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Tuesday, April 26, 2011

Southeastern Minn. could become hotbed for 'frac sand'


From a story on WEAU-TV, Eau Claire:

RED WING, Minn. (AP) -- Under the forested bluffs of southeastern Minnesota lies an increasingly sought-after resource. It's called "frac sand." And it's prized by the energy industry, which uses it to extract gas and oil from underground rock in a process called hydraulic fracturing, or fracking.

Minnesota Public Radio reports an increasing number of companies are eying Minnesota for the sand, prized for its perfectly round, hard and chemically inert grains. One energy company recently purchased land near Red Wing for sand mining, sparking opposition from residents and environmentalists.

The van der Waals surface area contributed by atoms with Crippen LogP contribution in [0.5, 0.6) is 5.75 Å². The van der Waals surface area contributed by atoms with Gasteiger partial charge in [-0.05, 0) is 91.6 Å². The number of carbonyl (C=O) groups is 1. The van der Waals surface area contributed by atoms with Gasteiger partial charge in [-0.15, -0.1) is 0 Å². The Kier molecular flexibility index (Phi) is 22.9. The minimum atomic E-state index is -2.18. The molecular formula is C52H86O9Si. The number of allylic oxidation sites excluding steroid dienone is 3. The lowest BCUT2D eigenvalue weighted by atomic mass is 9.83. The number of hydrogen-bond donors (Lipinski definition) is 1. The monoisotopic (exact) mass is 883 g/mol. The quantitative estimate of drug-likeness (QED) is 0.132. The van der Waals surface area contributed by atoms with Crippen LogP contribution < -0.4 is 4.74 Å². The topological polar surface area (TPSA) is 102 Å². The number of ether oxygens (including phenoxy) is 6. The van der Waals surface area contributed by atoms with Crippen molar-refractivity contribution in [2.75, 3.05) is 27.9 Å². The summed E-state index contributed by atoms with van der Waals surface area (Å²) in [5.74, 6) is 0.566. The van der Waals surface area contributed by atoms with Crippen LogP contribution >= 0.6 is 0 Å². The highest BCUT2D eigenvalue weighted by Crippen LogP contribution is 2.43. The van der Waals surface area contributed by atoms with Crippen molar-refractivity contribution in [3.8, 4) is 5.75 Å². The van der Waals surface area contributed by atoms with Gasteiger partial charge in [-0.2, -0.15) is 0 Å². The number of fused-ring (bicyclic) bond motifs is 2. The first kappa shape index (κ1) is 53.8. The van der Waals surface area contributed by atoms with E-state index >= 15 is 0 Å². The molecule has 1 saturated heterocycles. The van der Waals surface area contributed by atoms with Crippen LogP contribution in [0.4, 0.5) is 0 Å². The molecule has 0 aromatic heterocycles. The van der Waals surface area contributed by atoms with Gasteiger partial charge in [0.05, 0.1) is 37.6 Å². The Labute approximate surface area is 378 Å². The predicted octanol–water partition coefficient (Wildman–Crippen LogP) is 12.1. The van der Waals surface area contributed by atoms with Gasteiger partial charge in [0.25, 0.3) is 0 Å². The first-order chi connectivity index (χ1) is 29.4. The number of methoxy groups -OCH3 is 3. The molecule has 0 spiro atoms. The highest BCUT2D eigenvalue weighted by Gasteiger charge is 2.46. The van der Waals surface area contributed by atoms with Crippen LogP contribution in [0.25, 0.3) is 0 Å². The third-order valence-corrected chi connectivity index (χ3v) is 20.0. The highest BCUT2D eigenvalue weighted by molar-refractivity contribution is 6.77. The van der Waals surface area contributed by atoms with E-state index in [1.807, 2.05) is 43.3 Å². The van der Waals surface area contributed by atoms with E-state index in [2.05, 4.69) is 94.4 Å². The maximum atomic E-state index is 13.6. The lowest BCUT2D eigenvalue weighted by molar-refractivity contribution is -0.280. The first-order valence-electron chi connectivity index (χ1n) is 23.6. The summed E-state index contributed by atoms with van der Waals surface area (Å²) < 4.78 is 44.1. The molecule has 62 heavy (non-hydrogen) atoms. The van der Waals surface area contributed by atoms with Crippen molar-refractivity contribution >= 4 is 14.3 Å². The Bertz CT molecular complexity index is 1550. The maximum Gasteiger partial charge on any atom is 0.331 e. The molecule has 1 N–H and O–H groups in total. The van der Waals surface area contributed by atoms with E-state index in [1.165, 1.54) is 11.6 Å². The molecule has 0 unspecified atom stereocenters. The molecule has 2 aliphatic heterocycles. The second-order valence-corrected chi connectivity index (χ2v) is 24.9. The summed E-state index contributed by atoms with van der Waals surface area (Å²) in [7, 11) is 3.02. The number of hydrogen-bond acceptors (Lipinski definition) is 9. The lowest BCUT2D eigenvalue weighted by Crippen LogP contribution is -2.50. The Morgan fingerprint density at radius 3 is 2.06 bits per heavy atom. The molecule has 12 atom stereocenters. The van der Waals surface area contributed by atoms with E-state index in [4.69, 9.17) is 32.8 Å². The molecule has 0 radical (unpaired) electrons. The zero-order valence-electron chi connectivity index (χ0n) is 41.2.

From an article in the Star Tribune, Minneapolis-St. Paul:

The fracking process pumps a mixture of frac sand, water and chemicals into underground rock formations to break up the stone and release oil and natural gas. It allows affordable access to fossil fuel supplies that once were too expensive to tap.

But it's been a contentious issue in some states that have fracking operations. Critics argue that chemicals used in fracking may be contaminating water supplies.

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